By DAVID GREEN
It feels like this is becoming a self-help column. Last week the topic was leg cramps; this week it’s moving into other territory.
But first, an update on leg cramps. After writing about my calf muscles gone wild—and the cure of pointing the toes up toward the head and the prevention by eating bananas—I received a phone call from an anonymous source. She had two words for me: Ivory soap.
She used a few more words to explain. Put a bar of Ivory soap in a sock and place it between the covers in your bed. You will no longer get leg cramps.
She admitted that this sounds a little weird, but she also swore that it works.
I’m not going to do this because I get a leg cramp very rarely and because my wife says she hates the smell of Ivory and refuses to sleep with it.
I think the leg cramp issue is pretty well covered now so let’s move on to the next problem for which I’m seeking assistance: finger splits.
There’s probably another term for this problem, but many of you will know what I’m referring to: when the skin opens up a little near the end of a finger.
It’s a cold weather thing. It seems a little early in the season for these to begin, but we’ve had an overnight low of 6° and a daytime high of 16° this month—plenty of opportunity for finger splits to start in. My first one opened Thursday. Now I’m typing with a Vaseline laden bandage on my right index finger.
I feel the finger slip around the keyboard. I frequently stop to correct an error from the bandage hitting two keys at once. Before the winter ends, I’ll be using a modified typing system to avoid certain fingers altogether.
With the first occurrence on Dec. 11, I know there’s a lot of pain ahead before spring arrives. I think last season I set a record one week with three coetaneous splits.
Coetaneous. I’ve never used that word before, but it sounds a little more medical than concomitant or simultaneous.
My treatment consists of applying a dab of Vaseline, comfrey salve or Bag Balm to the wound and wrapping a bandage around it. Then I go to sleep or go to work, or a little of both.
This method has fairly good success, but it’s no instant cure. And I end up going through so many bandages due to showering and hand washing.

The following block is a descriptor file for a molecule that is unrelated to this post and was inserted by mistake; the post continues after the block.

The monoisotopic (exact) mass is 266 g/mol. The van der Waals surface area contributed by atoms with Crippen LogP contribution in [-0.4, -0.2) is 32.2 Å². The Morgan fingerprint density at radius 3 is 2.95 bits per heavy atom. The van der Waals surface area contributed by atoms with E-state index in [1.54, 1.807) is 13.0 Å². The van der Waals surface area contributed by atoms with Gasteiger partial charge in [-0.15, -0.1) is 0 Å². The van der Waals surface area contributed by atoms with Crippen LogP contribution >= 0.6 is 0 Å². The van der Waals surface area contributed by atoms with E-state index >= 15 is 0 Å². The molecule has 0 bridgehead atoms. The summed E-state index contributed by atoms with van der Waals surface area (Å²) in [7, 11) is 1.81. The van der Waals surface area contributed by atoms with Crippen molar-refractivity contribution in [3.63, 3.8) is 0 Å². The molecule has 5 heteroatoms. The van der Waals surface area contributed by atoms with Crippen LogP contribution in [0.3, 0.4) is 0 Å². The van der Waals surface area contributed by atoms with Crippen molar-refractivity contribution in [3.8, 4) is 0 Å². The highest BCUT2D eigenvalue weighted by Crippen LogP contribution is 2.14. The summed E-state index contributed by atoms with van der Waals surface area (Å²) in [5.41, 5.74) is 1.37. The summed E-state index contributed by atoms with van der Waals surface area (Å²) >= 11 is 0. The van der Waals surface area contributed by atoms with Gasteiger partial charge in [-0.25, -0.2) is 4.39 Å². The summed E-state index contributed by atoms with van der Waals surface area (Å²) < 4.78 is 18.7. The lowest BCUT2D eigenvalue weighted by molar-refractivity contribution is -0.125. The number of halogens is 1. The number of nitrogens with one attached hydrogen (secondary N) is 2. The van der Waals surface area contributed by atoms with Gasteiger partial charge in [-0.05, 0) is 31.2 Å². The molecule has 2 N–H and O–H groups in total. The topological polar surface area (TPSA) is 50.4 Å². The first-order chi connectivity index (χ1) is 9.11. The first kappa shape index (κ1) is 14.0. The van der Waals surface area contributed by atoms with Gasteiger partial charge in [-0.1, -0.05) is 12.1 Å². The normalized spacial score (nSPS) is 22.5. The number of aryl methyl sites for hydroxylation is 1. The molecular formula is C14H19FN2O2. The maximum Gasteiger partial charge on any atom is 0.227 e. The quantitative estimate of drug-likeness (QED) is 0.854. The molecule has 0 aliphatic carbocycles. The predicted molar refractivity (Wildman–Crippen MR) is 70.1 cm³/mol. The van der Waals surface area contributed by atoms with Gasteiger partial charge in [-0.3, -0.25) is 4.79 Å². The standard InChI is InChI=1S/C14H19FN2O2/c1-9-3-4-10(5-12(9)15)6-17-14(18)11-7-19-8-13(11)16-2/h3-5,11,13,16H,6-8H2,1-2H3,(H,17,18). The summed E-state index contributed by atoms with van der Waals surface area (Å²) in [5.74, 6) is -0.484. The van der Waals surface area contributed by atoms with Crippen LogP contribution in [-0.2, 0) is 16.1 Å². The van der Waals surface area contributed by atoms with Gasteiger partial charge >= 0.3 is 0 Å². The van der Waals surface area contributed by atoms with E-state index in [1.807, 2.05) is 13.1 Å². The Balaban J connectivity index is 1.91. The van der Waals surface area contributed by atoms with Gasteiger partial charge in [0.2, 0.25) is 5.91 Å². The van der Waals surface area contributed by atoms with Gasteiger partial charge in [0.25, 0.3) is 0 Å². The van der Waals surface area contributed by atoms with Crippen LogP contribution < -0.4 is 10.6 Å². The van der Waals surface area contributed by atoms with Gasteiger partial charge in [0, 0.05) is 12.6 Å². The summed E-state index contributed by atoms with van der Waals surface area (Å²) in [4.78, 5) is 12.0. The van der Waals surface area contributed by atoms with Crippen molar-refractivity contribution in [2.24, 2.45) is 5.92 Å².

I’m also interested in prevention. Maybe I could get a doctor to write a prescription for a move to Miami to live with my son.
I’m ready for another good anonymous phone call telling me what to do about these things. Nothing involving Ivory soap, I hope.
One more thing on the health front. It’s sort of the health front, as far as health implying being alive and death implying the end of health concerns.
Former Morenci resident Scott Porterfield sent a link to the Mortality Calculator from the University of Pennsylvania’s Wharton School of Business.
At the website, you enter information to about 20 questions ranging from the health of family members to facts about your lifestyle.
Click the button and out comes your life expectancy. For my circumstances, the range is from 78 to 94 years, with an expectancy of 86.32. I might have a long way to go, but then you never know. The questionnaire didn’t even want to know that one of my grandmothers lived to 103.
One of the questions asks what state you live in. I thought for sure I’d get a different number if I answered “Ohio,” but it was the same. I tried a dozen states and my expectancy never changed.
I thought I might be overrating myself, so I added another stress factor. That’s probably more accurate for my job. It was just last week that I announced on the front page that Santa was coming to Fayette on Saturday instead of his actual visit on Friday. That third stress robbed me of an entire year.
I was probably fibbing a little on the sleep factor, too. Better shave off another quarter of a year there, but I could put that back on simply by becoming friends with alcohol. Two or three drinks a day restores that quarter year.
And exercise. I answered truthfully that I’m only an occasional exerciser. If I did better, I could put half a year back on.
All that work for just half a year? It hardly seems worthwhile. Let’s just get a bottle of wine.